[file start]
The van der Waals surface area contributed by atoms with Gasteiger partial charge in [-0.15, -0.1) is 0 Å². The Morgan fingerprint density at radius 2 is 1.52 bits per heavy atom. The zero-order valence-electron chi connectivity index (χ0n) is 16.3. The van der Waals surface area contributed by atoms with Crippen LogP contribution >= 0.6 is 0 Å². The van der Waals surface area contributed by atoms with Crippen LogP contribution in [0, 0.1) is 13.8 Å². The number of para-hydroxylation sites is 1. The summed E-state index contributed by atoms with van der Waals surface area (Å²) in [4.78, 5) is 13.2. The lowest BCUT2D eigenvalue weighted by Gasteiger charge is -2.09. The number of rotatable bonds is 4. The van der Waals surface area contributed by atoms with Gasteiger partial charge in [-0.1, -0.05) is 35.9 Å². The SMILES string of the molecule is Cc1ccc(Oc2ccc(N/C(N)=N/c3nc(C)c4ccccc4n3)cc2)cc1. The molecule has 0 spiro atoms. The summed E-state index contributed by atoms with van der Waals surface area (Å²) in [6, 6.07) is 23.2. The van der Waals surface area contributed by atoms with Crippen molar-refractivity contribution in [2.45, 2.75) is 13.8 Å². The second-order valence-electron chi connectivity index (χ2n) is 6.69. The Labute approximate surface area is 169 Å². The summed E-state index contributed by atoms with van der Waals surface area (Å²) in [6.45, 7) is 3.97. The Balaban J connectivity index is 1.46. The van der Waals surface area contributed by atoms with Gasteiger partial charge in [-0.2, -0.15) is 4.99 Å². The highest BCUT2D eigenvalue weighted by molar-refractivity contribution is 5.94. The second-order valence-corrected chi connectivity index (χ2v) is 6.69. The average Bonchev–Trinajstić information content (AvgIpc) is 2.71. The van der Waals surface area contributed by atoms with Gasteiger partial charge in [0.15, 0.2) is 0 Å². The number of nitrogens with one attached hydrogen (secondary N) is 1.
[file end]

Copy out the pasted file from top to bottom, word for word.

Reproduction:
The van der Waals surface area contributed by atoms with Gasteiger partial charge in [-0.15, -0.1) is 0 Å². The Morgan fingerprint density at radius 2 is 1.52 bits per heavy atom. The zero-order valence-electron chi connectivity index (χ0n) is 16.3. The van der Waals surface area contributed by atoms with Crippen LogP contribution >= 0.6 is 0 Å². The van der Waals surface area contributed by atoms with Crippen LogP contribution in [0, 0.1) is 13.8 Å². The number of para-hydroxylation sites is 1. The summed E-state index contributed by atoms with van der Waals surface area (Å²) in [4.78, 5) is 13.2. The lowest BCUT2D eigenvalue weighted by Gasteiger charge is -2.09. The number of rotatable bonds is 4. The van der Waals surface area contributed by atoms with Gasteiger partial charge in [-0.1, -0.05) is 35.9 Å². The SMILES string of the molecule is Cc1ccc(Oc2ccc(N/C(N)=N/c3nc(C)c4ccccc4n3)cc2)cc1. The molecule has 0 spiro atoms. The summed E-state index contributed by atoms with van der Waals surface area (Å²) in [6, 6.07) is 23.2. The van der Waals surface area contributed by atoms with Crippen molar-refractivity contribution in [2.45, 2.75) is 13.8 Å². The second-order valence-electron chi connectivity index (χ2n) is 6.69. The Labute approximate surface area is 169 Å². The summed E-state index contributed by atoms with van der Waals surface area (Å²) in [6.45, 7) is 3.97. The Balaban J connectivity index is 1.46. The van der Waals surface area contributed by atoms with Gasteiger partial charge in [-0.2, -0.15) is 4.99 Å². The highest BCUT2D eigenvalue weighted by molar-refractivity contribution is 5.94. The second-order valence-corrected chi connectivity index (χ2v) is 6.69. The average Bonchev–Trinajstić information content (AvgIpc) is 2.71. The van der Waals surface area contributed by atoms with Gasteiger partial charge in [0.15, 0.2) is 0 Å². The number of nitrogens with one attached hydrogen (secondary N) is 1.